Album Review: Hannah Georgas – All That Emotion

Hannah Georgas – All That Emotion

Electronica | Indie Folk


When was the last time you heard the name Achilles associated with something other than his eponymous heel? Bit of a tangent, but pray indulge me for a moment. You have an entire epic poem depicting him as one of the mightiest heroes of ancient Greece, his story living on even after thousands of years, and yet the thing most closely associated with him will forever be his biggest weakness. Somehow that one fatal flaw is enough to corrupt his legacy in spite of all his great feats. Sadly that’s just human nature in action, consciously or not we often tend to focus too hard on the faults in everything. That’s exactly the trap I find myself falling into when it comes to the new album from Canadian artist Hannah Georgas. As much as I want to like All That Emotion and praise all the things it gets right, I find it hard to draw my attention away from its Achilles’ heel. 

Repetition is one of the record’s biggest failings. Occasionally the problem is lyrical, throwing the same line at you far too many times like on ‘Someone I Don’t Know’ and the album’s low point ‘Dreams’. For the most part though the blame lies on the monotonous electronic beats. For an album called All That Emotion, the electronics ironically take what would otherwise be moving tracks like ‘Same Mistakes’ and drains a lot of the life and personality out of them. ‘Easy’ is probably the worst culprit; its repetitive rise and fall thoroughly rubbing me up the wrong way with its cold and clinical atmosphere. That the worst offenders are all found within the first few tracks means that the record really struggles to make a good first impression. This album is just crying out for the greater expression afforded by traditional percussion, rather than the grey stilted soundscapes that we’re often presented with. 

What’s odd is that I can’t quite put my finger on where things went wrong. There are a few instances where the electronic beats are more varied and intricate and actually end up adding a whole other dimension to tracks like ‘Pray It Away’ and ‘Just A Phase’, which just serves to make the album’s more monotonous arrangements feel even more questionable. What’s even more curious is how the album is produced by The National’s Aaron Dessner, as it lacks a lot of the subtlety that his arrangements are known for. His work feels rather blunt and heavy-handed here, a far cry from the wonderfully understated arrangements he contributed to folklore earlier this year.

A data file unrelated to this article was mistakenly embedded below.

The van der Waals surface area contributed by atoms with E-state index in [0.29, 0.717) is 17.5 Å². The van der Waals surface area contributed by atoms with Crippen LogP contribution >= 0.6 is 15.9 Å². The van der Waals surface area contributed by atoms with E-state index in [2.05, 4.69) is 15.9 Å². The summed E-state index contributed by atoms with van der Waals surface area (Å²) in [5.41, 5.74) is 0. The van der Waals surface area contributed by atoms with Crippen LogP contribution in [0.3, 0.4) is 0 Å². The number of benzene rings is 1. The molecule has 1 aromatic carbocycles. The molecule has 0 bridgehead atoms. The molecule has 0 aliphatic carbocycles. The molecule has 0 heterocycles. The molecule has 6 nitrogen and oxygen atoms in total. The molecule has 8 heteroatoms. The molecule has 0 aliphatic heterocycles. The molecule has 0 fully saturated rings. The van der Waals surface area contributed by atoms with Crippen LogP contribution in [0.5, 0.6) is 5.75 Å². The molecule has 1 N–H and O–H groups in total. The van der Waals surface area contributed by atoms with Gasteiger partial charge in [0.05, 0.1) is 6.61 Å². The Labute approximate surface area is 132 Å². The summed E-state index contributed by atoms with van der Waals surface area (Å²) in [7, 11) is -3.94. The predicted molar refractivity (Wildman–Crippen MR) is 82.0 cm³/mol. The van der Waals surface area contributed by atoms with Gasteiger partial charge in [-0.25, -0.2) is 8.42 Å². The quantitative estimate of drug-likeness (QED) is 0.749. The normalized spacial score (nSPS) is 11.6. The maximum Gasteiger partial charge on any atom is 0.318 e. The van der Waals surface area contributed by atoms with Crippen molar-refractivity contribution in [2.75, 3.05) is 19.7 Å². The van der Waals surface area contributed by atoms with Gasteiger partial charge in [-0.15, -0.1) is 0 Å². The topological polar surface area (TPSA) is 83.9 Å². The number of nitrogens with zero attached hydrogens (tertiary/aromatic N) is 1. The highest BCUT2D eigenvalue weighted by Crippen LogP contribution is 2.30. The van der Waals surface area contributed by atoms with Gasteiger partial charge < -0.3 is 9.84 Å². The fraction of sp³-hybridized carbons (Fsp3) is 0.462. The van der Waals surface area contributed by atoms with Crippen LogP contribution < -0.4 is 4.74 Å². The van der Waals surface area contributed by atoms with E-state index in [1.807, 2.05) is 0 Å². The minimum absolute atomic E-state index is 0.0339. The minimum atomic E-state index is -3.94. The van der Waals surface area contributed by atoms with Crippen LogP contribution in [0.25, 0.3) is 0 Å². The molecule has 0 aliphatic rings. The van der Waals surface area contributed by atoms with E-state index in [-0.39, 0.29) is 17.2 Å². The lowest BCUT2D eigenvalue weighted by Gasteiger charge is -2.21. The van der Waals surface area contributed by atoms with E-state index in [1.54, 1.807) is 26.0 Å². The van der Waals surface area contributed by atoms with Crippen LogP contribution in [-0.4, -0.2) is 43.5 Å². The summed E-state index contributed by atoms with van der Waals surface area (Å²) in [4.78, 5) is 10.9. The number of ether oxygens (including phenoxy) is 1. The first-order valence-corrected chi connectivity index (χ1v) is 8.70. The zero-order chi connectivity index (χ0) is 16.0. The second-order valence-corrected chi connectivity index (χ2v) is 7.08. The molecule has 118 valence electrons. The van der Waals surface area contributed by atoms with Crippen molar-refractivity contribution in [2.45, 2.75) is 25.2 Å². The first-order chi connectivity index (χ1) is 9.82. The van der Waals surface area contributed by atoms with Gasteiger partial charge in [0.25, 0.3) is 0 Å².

It’s such a shame that the repetitive electronics tarnish my thoughts of this record, as when I can bring myself to look past them there’s a lot that the album does right. I love the bright and chirpy riffs on opening track ‘That Emotion’ that break through the gloom like a dawn chorus of birdsong, and the understated guitar work on ‘Just A Phase’ that seems to just flutter past you like a twirling ribbon caught in the breeze. I’m also impressed by the way ‘Habits’ grows over time, starting with just the kind of beat I’ve been railing against and building upon it to ultimately offer up the album’s most dynamic and engaging arrangement by far. So full of life, like a whole ecosystem of sounds working in harmony, it’s here that you most feel Dessner’s hand at work. 

Hannah’s artistry as both a singer and a lyricist shines through in spite of this record’s faults. There are plenty of delightfully poignant and memorable lines found scattered throughout. The most striking of which has to be on ‘Same Mistakes’ with “I wish I could go back and tell my younger self, None of this matters even though it hurts like hell”. It’s the kind of line that will strike a chord with anyone that hears it and evoke nostalgia and regret in equal measure. Hannah’s dreamy vocals also run like a silver lining through the very heart of All That Emotion. It’s on the stripped back closing track ‘Cruel’ that they shine brightest of all. Against a backdrop of sparse melancholic piano, all the heart and emotion that was obscured earlier in the record finally comes to the fore to end the album in a magnificently moving fashion. It’s the little moments of triumph like this that make me hopeful for future releases. It shows what this record could have been, and it shows how Hannah can excel given room to breathe away from dull electronic beats. This album is overshadowed by its Achilles’ heel, but Hannah’s story is far from over.